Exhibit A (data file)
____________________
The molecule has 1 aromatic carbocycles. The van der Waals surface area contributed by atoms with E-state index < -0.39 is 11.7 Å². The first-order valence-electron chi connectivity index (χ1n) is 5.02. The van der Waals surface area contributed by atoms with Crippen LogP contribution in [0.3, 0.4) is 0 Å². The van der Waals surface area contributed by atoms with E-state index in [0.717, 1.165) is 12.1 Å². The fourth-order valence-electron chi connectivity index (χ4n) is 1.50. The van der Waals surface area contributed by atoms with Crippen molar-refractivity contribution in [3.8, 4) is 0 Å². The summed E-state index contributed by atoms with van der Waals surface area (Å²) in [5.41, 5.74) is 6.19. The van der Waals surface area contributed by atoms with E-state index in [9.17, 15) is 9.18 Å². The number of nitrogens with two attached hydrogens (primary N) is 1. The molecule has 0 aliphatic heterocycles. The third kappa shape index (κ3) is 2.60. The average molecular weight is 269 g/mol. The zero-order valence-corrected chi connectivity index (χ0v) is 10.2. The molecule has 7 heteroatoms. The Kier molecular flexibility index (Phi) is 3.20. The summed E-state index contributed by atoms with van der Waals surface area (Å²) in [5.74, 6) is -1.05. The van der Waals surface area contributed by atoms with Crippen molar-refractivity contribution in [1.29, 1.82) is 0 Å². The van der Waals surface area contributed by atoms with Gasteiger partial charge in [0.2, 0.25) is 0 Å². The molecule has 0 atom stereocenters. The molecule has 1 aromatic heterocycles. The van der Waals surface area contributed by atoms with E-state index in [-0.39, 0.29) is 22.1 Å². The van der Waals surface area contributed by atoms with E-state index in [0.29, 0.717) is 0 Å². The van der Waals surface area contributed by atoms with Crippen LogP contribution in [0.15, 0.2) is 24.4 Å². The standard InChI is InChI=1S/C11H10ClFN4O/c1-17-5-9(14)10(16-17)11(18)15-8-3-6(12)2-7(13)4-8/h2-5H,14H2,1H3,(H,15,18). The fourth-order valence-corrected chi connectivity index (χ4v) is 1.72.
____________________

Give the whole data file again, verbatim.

The molecule has 1 aromatic carbocycles. The van der Waals surface area contributed by atoms with E-state index < -0.39 is 11.7 Å². The first-order valence-electron chi connectivity index (χ1n) is 5.02. The van der Waals surface area contributed by atoms with Crippen LogP contribution in [0.3, 0.4) is 0 Å². The van der Waals surface area contributed by atoms with E-state index in [0.717, 1.165) is 12.1 Å². The fourth-order valence-electron chi connectivity index (χ4n) is 1.50. The van der Waals surface area contributed by atoms with Crippen molar-refractivity contribution in [3.8, 4) is 0 Å². The summed E-state index contributed by atoms with van der Waals surface area (Å²) in [5.41, 5.74) is 6.19. The van der Waals surface area contributed by atoms with E-state index in [9.17, 15) is 9.18 Å². The number of nitrogens with two attached hydrogens (primary N) is 1. The molecule has 0 aliphatic heterocycles. The third kappa shape index (κ3) is 2.60. The average molecular weight is 269 g/mol. The zero-order valence-corrected chi connectivity index (χ0v) is 10.2. The molecule has 7 heteroatoms. The Kier molecular flexibility index (Phi) is 3.20. The summed E-state index contributed by atoms with van der Waals surface area (Å²) in [5.74, 6) is -1.05. The van der Waals surface area contributed by atoms with Crippen molar-refractivity contribution in [1.29, 1.82) is 0 Å². The van der Waals surface area contributed by atoms with Gasteiger partial charge in [0.2, 0.25) is 0 Å². The molecule has 0 atom stereocenters. The molecule has 1 aromatic heterocycles. The van der Waals surface area contributed by atoms with E-state index in [-0.39, 0.29) is 22.1 Å². The van der Waals surface area contributed by atoms with E-state index in [0.29, 0.717) is 0 Å². The van der Waals surface area contributed by atoms with Crippen LogP contribution in [0.15, 0.2) is 24.4 Å². The standard InChI is InChI=1S/C11H10ClFN4O/c1-17-5-9(14)10(16-17)11(18)15-8-3-6(12)2-7(13)4-8/h2-5H,14H2,1H3,(H,15,18). The fourth-order valence-corrected chi connectivity index (χ4v) is 1.72.